Reviewed by Donald Jacob Uitvlugt
The author of numerous historical novels, author Morgan Llywelyn brings Brendán of Clonfert to vivid life in her latest work. Better known as St. Brendan the Navigator, this strong man in an often harsh land became famous in the Middle Ages for his ocean voyage to discover the Isle of the Blessed, a Paradise supposedly located beyond the Western Sea.
Brendán was born in Ireland toward the end of the fifth century, an era during which the Christianity preached by Patrick had gained a strong foothold but was by no means universally accepted. Raised first by nuns and then by a bishop, he is filled with wanderlust from an early age. The future saint and his pet raven first travel throughout Ireland, visiting the land and occasionally founding monasteries. But he always feels driven to seek more, a desire that culminates in his legendary journey by sea.
Llywellyn’s story is less about Brendán’s physical journeys than about his inner journey. Fantastic events happen to him, even miraculous things, but Llwellyn’s story is more about a hero coming to terms with the longings of his heart while never losing his sense of wonder.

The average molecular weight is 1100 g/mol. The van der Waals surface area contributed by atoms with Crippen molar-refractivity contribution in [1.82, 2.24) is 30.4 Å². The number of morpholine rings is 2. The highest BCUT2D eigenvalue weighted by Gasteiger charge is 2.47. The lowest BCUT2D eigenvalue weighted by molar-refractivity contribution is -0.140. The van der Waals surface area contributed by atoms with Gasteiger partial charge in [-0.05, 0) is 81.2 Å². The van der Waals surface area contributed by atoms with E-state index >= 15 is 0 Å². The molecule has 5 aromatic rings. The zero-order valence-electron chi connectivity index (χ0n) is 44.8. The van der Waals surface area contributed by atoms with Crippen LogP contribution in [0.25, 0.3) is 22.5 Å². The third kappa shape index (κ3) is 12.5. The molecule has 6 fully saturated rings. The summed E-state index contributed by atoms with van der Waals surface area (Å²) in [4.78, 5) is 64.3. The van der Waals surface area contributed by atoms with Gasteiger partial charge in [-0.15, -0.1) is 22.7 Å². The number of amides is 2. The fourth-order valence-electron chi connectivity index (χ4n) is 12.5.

The author tells her tale by combining Brendán’s retrospective personal journal, his less-formal memories, and narrative from the points of view of his companions—companions on his life’s journey as well as his sea voyages. Llywelyn’s use of multiple viewpoints demands the reader keep much in mind while reading. This evokes, at times, an almost meditative, contemplative mood.
Adroitly blending imagination, the medieval “Life of St. Brendan”, and Llywellyn’s vast knowledge of Irish legend and history, Brendán is a fascinating introduction to this towering man of faith and the world that shaped him and which he, in turned, shaped.
Forge (Tom Doherty Associates)
$24.99 | hardcover | 303 pages
16 February 2010